Step lights on the stairway to heaven

Photo illo by Korbl Klimecki

Alisha Kirby and Alisha Kirby

There’s no such thing as six degrees of separation within the music community anymore. At this point, everyone knows someone who is currently, was or is trying to be in a band.

Here are a couple of tips that nobody seems to give upcoming local musicians that can make or break their budding career:

Don’t play shows every week

This seems counterintuitive. You want to get your name out there and share your music with the world, which is great. But guess what? Even your best friend doesn’t have the time or money to see you play Marilyn’s on K or Luna’s Cafe five times a month with a $5 cover charge.

“I wouldn’t recommend playing more than twice a month, even to a new band,” said Brett Gulbrandson, former ARC student and founder of Aorta Music & Management. “I personally don’t recommend playing more than once a month. Bands need to keep their music something that is desired. It’s basic supply and demand.”

The more you play, the more people can think they can just put off seeing you until next weekend, or the weekend after that, until a pattern forms where you’re left explaining another small turn out to the promoter.

Find a middle ground with social media

Somewhere between spamming your fans and neglecting them altogether is social media nirvana. You always want to provide some sort content, be it videos, tour updates or new song releases, but it’s important to balance it out.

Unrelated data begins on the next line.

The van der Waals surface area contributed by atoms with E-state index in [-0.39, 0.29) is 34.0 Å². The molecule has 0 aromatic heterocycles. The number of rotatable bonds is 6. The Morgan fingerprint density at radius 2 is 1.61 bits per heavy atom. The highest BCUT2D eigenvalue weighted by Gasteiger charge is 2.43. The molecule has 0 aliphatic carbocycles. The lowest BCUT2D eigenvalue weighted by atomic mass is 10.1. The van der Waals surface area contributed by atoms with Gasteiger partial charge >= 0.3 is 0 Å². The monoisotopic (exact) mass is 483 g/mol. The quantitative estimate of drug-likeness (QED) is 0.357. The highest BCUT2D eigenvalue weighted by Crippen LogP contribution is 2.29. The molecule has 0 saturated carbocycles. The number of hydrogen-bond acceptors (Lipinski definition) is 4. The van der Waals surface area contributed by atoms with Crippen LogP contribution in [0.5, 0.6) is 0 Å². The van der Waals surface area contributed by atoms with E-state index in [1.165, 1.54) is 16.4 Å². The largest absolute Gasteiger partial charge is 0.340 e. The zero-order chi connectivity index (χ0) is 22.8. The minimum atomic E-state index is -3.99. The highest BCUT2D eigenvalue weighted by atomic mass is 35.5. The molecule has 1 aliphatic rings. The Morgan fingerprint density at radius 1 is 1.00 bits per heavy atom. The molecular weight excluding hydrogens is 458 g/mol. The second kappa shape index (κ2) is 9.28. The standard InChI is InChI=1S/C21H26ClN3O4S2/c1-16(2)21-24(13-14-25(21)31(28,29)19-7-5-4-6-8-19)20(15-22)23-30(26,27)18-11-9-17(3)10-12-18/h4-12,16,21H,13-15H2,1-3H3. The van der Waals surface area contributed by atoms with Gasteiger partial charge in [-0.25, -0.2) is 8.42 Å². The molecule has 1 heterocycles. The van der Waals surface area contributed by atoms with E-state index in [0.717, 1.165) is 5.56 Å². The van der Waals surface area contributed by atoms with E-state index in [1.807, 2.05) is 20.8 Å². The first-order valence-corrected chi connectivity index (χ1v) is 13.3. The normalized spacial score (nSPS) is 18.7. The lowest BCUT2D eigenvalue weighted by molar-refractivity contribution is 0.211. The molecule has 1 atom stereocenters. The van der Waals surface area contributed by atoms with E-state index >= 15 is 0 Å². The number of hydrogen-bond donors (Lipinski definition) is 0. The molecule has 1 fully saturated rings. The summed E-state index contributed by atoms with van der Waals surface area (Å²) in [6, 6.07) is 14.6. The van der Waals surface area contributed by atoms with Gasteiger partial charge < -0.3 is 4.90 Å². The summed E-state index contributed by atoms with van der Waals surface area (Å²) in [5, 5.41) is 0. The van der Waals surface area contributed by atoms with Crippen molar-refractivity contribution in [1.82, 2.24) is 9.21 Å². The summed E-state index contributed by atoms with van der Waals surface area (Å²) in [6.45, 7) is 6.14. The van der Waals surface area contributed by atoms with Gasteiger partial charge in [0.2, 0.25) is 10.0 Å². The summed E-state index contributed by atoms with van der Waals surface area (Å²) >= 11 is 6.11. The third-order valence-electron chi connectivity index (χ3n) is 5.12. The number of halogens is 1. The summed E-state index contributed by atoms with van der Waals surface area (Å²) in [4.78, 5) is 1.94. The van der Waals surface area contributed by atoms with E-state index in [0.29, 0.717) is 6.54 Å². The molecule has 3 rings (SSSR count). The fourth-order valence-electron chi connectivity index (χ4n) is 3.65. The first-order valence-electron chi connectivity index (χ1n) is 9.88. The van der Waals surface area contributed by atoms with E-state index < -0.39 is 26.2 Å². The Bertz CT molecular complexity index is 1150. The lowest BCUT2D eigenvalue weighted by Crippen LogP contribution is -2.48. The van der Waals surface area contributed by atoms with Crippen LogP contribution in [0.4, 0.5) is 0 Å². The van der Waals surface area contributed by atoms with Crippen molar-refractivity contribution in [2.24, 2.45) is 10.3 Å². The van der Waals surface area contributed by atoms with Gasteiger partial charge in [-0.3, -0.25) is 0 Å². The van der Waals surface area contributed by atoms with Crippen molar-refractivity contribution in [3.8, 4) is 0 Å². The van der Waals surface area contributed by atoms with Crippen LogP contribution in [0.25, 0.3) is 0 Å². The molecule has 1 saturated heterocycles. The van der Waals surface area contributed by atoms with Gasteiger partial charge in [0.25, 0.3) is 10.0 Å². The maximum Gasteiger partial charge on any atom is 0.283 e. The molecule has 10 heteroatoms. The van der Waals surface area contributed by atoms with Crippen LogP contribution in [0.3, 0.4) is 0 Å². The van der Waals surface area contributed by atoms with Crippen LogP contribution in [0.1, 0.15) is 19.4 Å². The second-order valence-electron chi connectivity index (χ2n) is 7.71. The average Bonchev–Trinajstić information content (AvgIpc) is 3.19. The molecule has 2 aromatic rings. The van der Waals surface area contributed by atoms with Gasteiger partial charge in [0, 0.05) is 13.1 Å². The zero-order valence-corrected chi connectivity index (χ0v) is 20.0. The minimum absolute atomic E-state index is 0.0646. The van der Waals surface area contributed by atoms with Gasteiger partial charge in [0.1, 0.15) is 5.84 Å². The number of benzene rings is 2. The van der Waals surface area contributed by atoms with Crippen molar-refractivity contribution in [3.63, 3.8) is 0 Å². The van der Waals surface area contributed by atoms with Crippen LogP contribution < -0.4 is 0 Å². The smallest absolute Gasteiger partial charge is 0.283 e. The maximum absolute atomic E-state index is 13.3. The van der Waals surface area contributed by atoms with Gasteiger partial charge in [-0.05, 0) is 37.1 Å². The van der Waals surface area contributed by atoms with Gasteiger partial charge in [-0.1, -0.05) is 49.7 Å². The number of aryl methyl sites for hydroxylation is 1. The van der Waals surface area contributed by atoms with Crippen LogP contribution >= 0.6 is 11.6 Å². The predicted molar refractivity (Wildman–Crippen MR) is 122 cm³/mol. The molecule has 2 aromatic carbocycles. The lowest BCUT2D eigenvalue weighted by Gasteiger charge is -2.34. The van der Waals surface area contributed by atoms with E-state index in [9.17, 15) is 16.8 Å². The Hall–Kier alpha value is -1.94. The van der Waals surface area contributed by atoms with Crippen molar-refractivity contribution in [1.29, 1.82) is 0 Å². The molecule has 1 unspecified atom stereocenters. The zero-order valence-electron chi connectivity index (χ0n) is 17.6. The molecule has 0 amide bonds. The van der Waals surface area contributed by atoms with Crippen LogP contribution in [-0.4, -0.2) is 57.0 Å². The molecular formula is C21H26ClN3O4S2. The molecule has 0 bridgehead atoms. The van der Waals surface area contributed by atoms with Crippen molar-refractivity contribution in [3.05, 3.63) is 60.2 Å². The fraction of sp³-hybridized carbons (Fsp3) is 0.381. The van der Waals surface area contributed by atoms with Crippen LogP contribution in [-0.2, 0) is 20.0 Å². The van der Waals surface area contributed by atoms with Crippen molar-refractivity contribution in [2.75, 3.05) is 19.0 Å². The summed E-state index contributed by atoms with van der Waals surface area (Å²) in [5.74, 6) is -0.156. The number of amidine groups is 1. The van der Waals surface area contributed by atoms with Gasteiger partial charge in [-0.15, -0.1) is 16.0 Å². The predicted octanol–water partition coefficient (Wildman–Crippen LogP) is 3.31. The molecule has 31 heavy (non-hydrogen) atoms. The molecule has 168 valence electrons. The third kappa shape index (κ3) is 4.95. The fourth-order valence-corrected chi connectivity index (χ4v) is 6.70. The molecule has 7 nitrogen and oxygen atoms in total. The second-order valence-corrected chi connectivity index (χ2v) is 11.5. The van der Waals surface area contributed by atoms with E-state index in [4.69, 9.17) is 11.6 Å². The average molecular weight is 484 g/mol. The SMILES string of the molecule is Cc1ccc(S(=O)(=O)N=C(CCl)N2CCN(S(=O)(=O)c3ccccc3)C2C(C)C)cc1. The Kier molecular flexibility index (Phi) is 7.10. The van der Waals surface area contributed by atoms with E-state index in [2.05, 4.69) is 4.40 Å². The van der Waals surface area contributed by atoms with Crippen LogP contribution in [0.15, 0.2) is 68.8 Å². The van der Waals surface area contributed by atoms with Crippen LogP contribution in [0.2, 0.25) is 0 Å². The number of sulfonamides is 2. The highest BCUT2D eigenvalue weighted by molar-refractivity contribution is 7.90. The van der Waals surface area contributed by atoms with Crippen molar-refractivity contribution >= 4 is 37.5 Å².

Don’t be that band that retweets every tweet where someone compliments you. You know who sees that retweet? The people who already like you enough to follow you. You’re tweeting to the choir.

But don’t abandon your pages just because you don’t have anything new to share. We as consumers have the attention span of a common flea, which unfortunately means you’ll be quickly forgotten if we don’t see or hear from you for more than a week or two.

“No one wants to see ‘check out our music’ as a status update every day,” said Gulbrandson. “Figure out reasons for fans to keep coming back to your page. (But) true fans are built from face to face time with your band. Hit the streets and talk to people, spread the word and make a connection with them. Social media should only be part of a band’s promoting.”

In a perfect world, it’s your music that will define your career. But the world isn’t perfect, and these things will impact how people see you. If you can work out the kinks in performing and social media it will help you out in the long run.